Shortly after everyone viewed the secret wedding photos of Swizz and Alicia marrying in Italy, we could barely get out our oohs and ahhhs before tax documents surfaced showing Dean owes $2.4 million in taxes. Accumulating since 2006-2008, the total is part of a larger seven-year debt due to 35 different tax liens from the IRS.
Keys certainly has money of her own -- as does Beatz, who, according to Forbes, made $8 million in 2008 alone -- but what is going on here? Should Alicia have dug a little deeper before walking down the aisle? Maybe money grows on trees in the Dean household, but with more than 30 tax liens, child support and tax debt in the millions, Keys might have benefited from taking a moment to think before walking down the aisle.
"Celebrity or not, when you are preparing to marry someone you should disclose any type of financial obligations that will impact the marriage," Dr. Taffy Wagner, owner of Money Talk Matters and author of 'Debt Dilemma,' told Black Voices. "Just because the person wasn't involved the financial decision at the time, doesn't mean they won't be affected by the financial consequences."
As Swizz is pictured on his honeymoon poppin' and literally showering his friends with bottles of champagne sans his new wife, what does this mean for the expectant mother Alicia?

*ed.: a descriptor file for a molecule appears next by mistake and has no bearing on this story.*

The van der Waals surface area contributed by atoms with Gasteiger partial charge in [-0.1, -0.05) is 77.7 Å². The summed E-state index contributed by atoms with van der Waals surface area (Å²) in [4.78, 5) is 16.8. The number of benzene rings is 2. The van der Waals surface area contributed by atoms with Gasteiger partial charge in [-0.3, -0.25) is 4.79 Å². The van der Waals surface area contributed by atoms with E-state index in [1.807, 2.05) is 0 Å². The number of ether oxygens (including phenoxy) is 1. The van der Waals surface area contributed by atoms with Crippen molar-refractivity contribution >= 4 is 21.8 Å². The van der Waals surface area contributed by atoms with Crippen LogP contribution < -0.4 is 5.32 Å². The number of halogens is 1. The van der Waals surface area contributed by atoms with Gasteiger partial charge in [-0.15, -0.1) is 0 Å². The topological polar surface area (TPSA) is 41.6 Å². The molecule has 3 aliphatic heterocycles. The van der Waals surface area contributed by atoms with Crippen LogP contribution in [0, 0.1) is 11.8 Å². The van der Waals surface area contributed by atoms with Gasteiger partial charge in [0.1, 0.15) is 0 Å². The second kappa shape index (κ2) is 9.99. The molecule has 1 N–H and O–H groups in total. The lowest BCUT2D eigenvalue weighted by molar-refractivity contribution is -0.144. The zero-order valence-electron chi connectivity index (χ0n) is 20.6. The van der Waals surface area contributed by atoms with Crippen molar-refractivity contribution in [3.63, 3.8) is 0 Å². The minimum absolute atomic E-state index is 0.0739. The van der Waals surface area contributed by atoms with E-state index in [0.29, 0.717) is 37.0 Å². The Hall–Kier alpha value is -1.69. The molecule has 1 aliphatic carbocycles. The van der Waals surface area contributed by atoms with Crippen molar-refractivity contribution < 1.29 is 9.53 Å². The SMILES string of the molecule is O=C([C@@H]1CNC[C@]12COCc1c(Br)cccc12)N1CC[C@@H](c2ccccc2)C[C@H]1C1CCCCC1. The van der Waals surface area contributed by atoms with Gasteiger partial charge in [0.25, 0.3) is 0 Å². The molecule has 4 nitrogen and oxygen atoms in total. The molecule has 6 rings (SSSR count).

"Because these are tax liens, Alicia has to be concerned what will happen to her husband. Look what happened to Wesley Snipes," Wagner warned. "The IRS doesn't discriminate based on celebrity. If you owe them money, you owe them money."
Stress will continue to ensue if the reports of the couple searching $14 million dollar homes are true.
"If they plan on buying a house together, both of their credit reports will be pulled," Wagner said. "With Swizz's credit being impaired, they would be required to pay higher interest on their home unless everything is put in her name, impacting the dynamic of the relationship. While this is not her debt or her obligation, it will affect what they can do in their household. His decisions in business, from other marriages and in fathering other children, all can put a strain on their marriage."
In order for men/women not to find themselves in a similar situation, Wagner urges couples to "look at your partner's credit report and know about your partner's student loans."
Wagner said that according to research, 20 percent of marriages fail due to financial problems in the first five years of the relationship. To avoid these problems, preparation for your financial future is key.
"We can be in love and not see some things," she said, "but ask yourself: Can you live with someone with financial issues? If you can, make sure the person has a game plan to get out of financial distress so it doesn't fall on your shoulders. If not how will you protect yourself? You prepare for a marriage during your engagement -- and not just the catering and the cake."
Follow writer Shirea L. Carroll on Twitter @InviteOnly